Father’s Day – A Holiday or Holy Day?

Father's Day

Father – The one who has the honor of offering the seed of new life; and hopefully he has the wisdom and love to guide that seed to its fruition. The value of a father cannot be overestimated.

“When a father gives to his son, both laugh; when a son gives to his father, both cry.” – William Shakespeare

Nourisher of the Lord

I’m always curious about the origin of celebrations and holidays. Who decided this day was going to be special and why? How was it originally celebrated, and how did it become popular enough to spread? A quick search on Father’s Day gave me quite a surprise.

Dating back to at least the Middle Ages, in the Catholic traditions of Europe, it began as the Feast Day of St. Joseph. He being the putative father of Jesus, is also called the Nourisher of the Lord. The Franciscan order of the Catholic Church is attributed to celebrating St. Joseph’s Day as far back as the 14th or 15th century. However, the Coptic Church, supposedly established by St. Mark in Egypt, is noted to have celebrated St. Joseph’s Day as far back as the 5th century.

Wow! So this Holy Day started in celebration of a man who assumed the “role” of father, as opposed to being a celebration of biological fatherhood. Score one for taking responsibility!

Good Mothers Beget Good Fathers

These religious celebrations were brought to the Americas by the Spanish and Portuguese, however it was not officially recognised in the USA until recent history. Which makes me wonder if we would have even thought to invent such a day if it weren’t for religious people. Reading on might make you wonder too.

Outside of Catholic traditions, Father’s Day went a long course to be recognised. First came the establishment of Mother’s Day in 1908, by Anna Jarvis – a Sunday School teacher, public school teacher and businesswoman, who wanted to pay tribute to all mothers because of her deep gratitude for her own mother. The first celebration was held at the St. Andrews Methodist Church in Grafton, W. Virginia.

Recognizing the Sacrifice of Fathers

Not long after and not far away, someone decided that fathers deserved equal billing. The first observed “Father’s Day” was held on July 5, 1908, in Fairmont, West Virginia, in the Williams Memorial Methodist Episcopal Church South, now known as Central United Methodist Church. This was in recognition of 361 local men who were killed in a mining disaster, two thirds of them being fathers. This was a one shot Father's Daydeal though, a small event not promoted outside the town.

In 1910, Sonora Dodd proposed a Father’s Day event at her church in Spokane, Washington. She read the 1908 Mother’s Day sermon and felt inspired to honor her father who was a single parent with 6 kids. Other local pastors joined in with the idea and a day to honor fathers was officially organized in Spokane for June 19th. Dodd held her event at the local YMCA, while the other pastors gave Father’s Day sermons at their own churches.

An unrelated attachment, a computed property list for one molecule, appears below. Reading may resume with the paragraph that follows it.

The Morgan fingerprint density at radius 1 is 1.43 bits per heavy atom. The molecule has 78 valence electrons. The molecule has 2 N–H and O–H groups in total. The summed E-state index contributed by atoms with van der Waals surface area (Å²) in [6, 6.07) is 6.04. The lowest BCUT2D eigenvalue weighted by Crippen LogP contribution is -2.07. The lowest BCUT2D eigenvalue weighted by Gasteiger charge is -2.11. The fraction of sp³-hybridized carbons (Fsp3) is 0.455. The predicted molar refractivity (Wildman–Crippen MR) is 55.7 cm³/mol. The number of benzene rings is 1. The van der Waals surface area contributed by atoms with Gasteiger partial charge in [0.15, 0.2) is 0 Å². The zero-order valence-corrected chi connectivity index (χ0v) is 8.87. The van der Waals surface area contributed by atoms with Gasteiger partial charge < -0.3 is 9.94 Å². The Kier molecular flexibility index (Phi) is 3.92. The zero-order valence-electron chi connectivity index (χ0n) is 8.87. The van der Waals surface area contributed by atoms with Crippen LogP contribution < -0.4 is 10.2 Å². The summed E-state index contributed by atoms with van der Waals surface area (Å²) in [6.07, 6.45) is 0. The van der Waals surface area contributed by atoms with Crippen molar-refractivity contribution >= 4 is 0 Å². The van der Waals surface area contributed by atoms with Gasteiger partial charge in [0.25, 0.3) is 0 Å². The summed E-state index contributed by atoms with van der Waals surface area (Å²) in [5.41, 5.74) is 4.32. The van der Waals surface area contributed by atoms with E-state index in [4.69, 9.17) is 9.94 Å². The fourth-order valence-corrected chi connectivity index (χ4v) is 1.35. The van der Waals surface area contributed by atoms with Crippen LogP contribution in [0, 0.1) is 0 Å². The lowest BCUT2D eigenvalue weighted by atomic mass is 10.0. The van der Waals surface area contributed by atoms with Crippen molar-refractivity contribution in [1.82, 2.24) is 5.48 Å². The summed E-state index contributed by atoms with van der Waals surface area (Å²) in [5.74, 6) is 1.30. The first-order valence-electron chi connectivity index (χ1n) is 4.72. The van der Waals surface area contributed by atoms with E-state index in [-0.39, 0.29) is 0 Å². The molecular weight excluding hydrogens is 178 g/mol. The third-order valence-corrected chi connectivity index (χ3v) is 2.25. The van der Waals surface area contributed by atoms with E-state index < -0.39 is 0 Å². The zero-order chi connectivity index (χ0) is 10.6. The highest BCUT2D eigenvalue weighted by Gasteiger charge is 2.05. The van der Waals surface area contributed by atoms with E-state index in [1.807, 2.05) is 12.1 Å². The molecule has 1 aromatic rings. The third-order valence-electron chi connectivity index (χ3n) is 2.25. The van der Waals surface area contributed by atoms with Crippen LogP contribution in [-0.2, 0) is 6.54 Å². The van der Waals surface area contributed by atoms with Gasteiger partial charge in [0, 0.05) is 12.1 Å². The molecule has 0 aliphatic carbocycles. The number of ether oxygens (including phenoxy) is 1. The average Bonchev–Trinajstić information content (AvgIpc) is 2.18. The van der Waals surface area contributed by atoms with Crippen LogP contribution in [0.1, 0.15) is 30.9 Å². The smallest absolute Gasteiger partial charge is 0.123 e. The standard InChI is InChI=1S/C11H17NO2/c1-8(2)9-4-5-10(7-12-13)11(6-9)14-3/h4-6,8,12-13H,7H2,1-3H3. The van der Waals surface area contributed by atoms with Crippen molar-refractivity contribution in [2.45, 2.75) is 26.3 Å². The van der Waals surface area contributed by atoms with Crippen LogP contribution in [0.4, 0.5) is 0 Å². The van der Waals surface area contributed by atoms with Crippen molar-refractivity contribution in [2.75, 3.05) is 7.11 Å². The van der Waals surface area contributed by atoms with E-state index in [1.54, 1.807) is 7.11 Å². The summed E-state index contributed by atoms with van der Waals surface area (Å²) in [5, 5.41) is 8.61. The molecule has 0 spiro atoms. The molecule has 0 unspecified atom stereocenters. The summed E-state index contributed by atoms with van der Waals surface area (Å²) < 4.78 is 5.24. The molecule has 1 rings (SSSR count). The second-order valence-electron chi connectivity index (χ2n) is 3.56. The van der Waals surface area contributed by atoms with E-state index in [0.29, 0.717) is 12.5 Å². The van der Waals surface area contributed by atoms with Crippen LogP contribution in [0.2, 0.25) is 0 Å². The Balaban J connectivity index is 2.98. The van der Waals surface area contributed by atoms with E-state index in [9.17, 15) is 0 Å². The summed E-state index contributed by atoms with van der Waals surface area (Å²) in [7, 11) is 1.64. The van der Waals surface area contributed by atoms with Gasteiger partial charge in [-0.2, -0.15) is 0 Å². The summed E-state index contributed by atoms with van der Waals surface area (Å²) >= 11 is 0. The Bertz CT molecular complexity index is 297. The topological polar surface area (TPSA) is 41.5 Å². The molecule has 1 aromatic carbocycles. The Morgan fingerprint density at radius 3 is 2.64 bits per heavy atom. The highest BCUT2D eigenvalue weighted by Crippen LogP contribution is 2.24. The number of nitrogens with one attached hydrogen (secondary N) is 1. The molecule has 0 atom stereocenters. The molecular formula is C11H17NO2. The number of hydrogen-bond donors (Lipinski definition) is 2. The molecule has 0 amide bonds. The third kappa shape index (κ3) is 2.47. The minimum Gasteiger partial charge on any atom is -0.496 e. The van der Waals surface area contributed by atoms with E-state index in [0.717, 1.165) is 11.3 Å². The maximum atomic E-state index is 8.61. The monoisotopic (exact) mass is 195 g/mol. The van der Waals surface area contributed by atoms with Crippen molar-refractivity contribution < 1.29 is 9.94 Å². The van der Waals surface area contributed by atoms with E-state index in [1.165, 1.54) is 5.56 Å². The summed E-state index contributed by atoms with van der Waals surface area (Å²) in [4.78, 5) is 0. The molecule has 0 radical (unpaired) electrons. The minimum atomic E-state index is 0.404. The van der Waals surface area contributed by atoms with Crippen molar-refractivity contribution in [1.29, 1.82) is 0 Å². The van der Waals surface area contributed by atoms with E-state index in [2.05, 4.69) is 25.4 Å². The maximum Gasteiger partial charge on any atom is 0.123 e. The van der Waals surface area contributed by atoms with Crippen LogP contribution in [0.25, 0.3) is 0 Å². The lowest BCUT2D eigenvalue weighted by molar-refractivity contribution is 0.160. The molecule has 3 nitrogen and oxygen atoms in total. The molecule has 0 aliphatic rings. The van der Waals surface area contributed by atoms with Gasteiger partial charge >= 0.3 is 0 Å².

Fatherhood Struggles for Recognition

In 1911 there was a proposal for a city-wide Father’s Day event to be held in Chicago, but it didn’t happen. Then in 1912, a Methodist minister in Vancouver, Washington, proposed such an event with success. But once again, it did not become mainstream. A few years later in 1915, a Lion’s Club member named Harry Meek began to promote the 3rd Sunday in June as Father’s Day. He made a lot of effort, but it still did not become an accepted or official holiday.

Although a bill to recognise the holiday was introduced to Congress in 1913, and Woodrow Wilson supported it in 1916, there was serious resistance to its commercialization. Other presidents continued to support the idea for decades, while the media scandalized it with cynical and sarcastic attacks. It took four decades of investment by retailers, local and national councils, church goers and lobbyists to achieve the same degree of commercial success as Mother’s Day. Finally, in 1972, Richard Nixon signed the holiday into law.Father's Day

A Long Standing Tradition

Meanwhile, Catholics continued to honor fatherhood through the Feast Day of St. Joseph. Religious people throughout the world have a long tradition of expressing gratitude and paying respect through celebrations and ceremonies. This shows that the heart to honor another for their investment, sacrifice, and good deeds is part of our original divine nature.

Although we don’t need the support of presidents and commercial industries to express love and gratitude to our parents, creating a nationally and internationally recognised tradition benefits society by contributing to the common good. Now, people of all faiths, as well as nonreligious people, can celebrate the value of father’s together. Father’s Day, Mother’s Day, and Parent’s Day are holidays and Holy Days, because they sprang from the original heart of children to honor parental love.

 

 

 

 

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2 Responses to “Father’s Day – A Holiday or Holy Day?”

  1. Donald Mull
    June 17, 2017 at 1:03 pm #

    Hi Cheryl.

    I hope you and your family are all doing well.
    Great article ! Very interesting history of Father’s Day. Keep up the good work.

    • June 17, 2017 at 8:14 pm #

      Hey Don, Nice to hear from you. Maybe we can catch up in NYC next month, I’ll look for you on the 15th-MSG!

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